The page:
On February 14, Nikolas Cruz shot and killed 17 people at Marjory Stoneman Douglas High School in Parkland, Flroida. It sparked a new gun control surge. The Parkland Three—David Hogg, Cameron Kasky, and Emma Gonzalez—are the point people leading the latest anti-gun charge, which has yielded political dividends. Florida increased the age to purchase firearms to 21 and banned bump stocks, the former provision being legally challenged, as it should, by the National Rifle Association. The NRA has also been targeted. In Vermont, Gov. Phil Scott, who carries an A-rating with the NRA, signed a bill that expands background checks, bans bump stocks, raises the age to purchase firearms to 21, and limited magazine sizes. In Deerfield, Illinois, a Chicago suburb, gun owners are now subject to a $250-$1,000/day fine for non-compliance to the latest ordinance: the banning of owning so-called assault weapons within the village limits. Those are any semiautomatic that carries more than ten rounds and of course, AR-15 rifles. They have to be transferred outside of Deerfield, destroyed, or surrendered to the authorities. New gun control measures used to be contained to blue states. Now, we have GOP governors caving.
David Hogg has inked a new book deal, which has raised eyebrows over its apparent appropriation of the Holocaust remembrance phrase. The Parkland Three promise a new revolution. So, what has come of it? Are young people flocking to swell the voter rolls and give pro-Second Amendment politicians a run for their money? Not really—at least not in the trio’s backyard of Florida, where young voter registration is virtually dead (via Tampa Bay Times):
University of Tampa junior Casey Bauer believes this is the year that his peers will make a difference at the polls.
But just last week he struggled for the attention of fellow college students during a registration drive, even with his offer of bacon-sprinkled mini-donuts.
“Sorry, I’m carb free,” a University of Tampa student said as she hustled by Bauer, also a field organizer for the progressive NextGen America.
Across six of the seven largest counties, there were 4,500 fewer registrations among 16- to 25-year-olds compared to the same point in 2014. The largest county, Miami-Dade, could not provide historical data for registrations.
The numbers counter a popular narrative since February’s deadly massacre in Parkland that asserted there was an awakening among teens and young adults. This theory was bolstered by local and national rallies on gun violence, orchestrated high school walkouts, and an unusual number of young candidates who filed to run.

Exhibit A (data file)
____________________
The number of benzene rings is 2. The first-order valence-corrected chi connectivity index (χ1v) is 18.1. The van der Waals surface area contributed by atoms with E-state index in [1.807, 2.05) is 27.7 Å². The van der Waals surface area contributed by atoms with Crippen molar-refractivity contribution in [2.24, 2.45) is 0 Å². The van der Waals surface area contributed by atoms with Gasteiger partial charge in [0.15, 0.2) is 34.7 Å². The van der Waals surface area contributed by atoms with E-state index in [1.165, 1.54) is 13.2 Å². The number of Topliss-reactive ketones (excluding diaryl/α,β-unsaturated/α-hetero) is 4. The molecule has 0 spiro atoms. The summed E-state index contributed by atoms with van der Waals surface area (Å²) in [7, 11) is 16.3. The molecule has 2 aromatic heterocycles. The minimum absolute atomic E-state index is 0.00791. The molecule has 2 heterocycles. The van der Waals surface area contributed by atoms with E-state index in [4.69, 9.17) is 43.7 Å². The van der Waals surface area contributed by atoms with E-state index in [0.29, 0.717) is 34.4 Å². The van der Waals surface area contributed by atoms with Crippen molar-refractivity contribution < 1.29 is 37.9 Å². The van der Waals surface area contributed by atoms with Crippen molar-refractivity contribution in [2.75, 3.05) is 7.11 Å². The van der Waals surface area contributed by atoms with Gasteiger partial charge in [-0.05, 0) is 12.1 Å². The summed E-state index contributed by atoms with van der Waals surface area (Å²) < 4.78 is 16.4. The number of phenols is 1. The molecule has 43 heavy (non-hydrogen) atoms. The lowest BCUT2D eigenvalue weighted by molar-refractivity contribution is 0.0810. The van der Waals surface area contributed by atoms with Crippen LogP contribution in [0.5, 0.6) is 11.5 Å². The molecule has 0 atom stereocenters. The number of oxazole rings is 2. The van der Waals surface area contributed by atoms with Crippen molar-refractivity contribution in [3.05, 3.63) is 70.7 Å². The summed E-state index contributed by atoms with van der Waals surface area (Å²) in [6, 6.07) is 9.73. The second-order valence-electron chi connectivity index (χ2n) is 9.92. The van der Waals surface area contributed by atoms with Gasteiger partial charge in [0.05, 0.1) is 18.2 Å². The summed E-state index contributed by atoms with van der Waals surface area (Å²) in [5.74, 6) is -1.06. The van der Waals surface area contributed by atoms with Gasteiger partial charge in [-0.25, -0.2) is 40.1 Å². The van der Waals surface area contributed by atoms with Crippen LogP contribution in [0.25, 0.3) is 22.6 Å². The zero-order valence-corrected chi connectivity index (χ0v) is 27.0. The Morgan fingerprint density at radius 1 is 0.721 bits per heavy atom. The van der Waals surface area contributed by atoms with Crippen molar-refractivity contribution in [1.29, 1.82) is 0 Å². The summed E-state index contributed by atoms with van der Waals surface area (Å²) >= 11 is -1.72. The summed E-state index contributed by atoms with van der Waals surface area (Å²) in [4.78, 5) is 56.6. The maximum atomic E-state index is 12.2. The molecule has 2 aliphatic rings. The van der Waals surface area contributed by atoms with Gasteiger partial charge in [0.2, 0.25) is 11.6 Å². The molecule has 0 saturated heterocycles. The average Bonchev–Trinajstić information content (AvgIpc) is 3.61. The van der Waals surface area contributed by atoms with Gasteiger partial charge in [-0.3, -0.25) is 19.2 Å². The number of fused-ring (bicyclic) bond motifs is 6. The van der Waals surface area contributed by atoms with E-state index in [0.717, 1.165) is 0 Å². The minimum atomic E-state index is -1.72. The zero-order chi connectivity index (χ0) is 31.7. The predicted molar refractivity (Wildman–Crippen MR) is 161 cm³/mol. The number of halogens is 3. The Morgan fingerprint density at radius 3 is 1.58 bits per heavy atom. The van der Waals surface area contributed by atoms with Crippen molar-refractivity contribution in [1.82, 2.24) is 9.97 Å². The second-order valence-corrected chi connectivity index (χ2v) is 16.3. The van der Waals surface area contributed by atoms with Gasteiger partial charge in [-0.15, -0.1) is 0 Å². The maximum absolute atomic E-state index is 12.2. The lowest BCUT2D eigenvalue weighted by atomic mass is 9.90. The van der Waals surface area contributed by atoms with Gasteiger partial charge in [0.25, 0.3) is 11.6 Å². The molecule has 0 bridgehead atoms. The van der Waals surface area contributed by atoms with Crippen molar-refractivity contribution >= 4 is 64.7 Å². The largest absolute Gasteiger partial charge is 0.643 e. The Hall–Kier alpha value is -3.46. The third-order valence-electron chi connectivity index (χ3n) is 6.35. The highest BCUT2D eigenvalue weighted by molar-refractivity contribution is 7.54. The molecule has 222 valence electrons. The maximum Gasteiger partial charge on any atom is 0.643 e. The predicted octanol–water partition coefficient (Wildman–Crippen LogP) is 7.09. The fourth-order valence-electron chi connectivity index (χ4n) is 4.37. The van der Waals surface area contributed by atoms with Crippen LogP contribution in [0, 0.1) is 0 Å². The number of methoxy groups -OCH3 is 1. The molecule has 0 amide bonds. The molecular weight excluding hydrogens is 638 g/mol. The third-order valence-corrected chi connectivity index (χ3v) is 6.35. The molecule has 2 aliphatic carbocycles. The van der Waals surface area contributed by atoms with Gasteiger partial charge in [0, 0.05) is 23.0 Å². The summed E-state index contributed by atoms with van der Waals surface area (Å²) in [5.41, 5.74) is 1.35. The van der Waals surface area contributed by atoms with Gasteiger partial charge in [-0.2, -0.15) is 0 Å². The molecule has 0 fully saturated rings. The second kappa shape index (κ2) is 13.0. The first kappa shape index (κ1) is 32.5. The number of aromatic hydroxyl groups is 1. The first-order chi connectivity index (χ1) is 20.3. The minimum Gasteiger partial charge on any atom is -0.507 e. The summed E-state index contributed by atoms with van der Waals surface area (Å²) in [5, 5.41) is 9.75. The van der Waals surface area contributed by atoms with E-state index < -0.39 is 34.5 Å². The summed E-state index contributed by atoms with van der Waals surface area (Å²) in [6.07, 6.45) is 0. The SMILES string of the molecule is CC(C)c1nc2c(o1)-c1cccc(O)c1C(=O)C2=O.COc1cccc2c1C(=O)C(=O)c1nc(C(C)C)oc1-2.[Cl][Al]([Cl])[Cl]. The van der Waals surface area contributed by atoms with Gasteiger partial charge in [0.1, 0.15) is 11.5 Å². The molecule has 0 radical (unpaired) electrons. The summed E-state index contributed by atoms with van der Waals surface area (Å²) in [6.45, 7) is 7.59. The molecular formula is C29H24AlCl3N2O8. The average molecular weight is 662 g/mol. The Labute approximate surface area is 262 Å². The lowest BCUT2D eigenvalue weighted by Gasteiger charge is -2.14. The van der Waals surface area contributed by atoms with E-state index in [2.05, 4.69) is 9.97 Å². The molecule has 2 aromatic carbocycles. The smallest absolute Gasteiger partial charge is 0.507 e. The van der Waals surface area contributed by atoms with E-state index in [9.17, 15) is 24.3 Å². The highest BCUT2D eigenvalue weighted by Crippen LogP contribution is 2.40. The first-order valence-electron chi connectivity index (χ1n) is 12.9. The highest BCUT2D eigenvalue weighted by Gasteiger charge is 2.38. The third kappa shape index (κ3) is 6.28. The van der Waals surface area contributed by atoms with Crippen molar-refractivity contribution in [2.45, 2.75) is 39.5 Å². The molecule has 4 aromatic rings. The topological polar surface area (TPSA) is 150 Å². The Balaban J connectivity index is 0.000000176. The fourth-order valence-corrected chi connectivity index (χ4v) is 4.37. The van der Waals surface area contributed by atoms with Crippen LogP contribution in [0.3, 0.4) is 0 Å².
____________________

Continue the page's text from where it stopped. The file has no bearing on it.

Yet even in Broward County — where 17 high school students, teachers and staff died in a February shooting that sparked a national movement to stop gun violence — there are fewer new registrations.
About 6,300 16- to 25-year-olds in Broward signed up to vote since the start of the new year, 2,700 less than during the same period in 2014.
Political organizations and campaigns, especially progressive ones, are betting activism produced by Parkland will translate to more votes when Floridians choose their next governor and U.S. Senator.
But so far at least, the groups haven’t harnessed that energy with get-out-the-vote efforts because it’s early in the campaign cycle, said Democratic consultant Reggie Cardozo. A looming obstacle: young voters remain difficult to mobilize. In 2014, turnout for voters under 30 was the lowest for any modern mid-term.
So, yes, it’s the same old story. The most liberal parts of the country are anti-gun. They’re more vocal, but that doesn’t mean the rest of the nation is as mobilized to support new gun laws. Florida is ground zero for the latest gun control push, and it seems young voters, the ones who will lead this revolution and right the wrongs of the older generation, don’t care. Maybe things will pick up, but I doubt it. Barack Obama was a candidate who could mobilize youngsters and get them to the polls. With him, yes, there is a permanent Democratic majority, but this isn’t it. This could be yet another exercise in which we see the media hubs of D.C., Los Angeles, and New York making something bigger than it actually is. So, is this a revolution? No. At least not the nationwide frenzy anti-gunners and the media try to make it out to be. It’s a low-level, state-based insurgency that’s claimed a few victories, though ones that can be reversed with new governors and legislatures.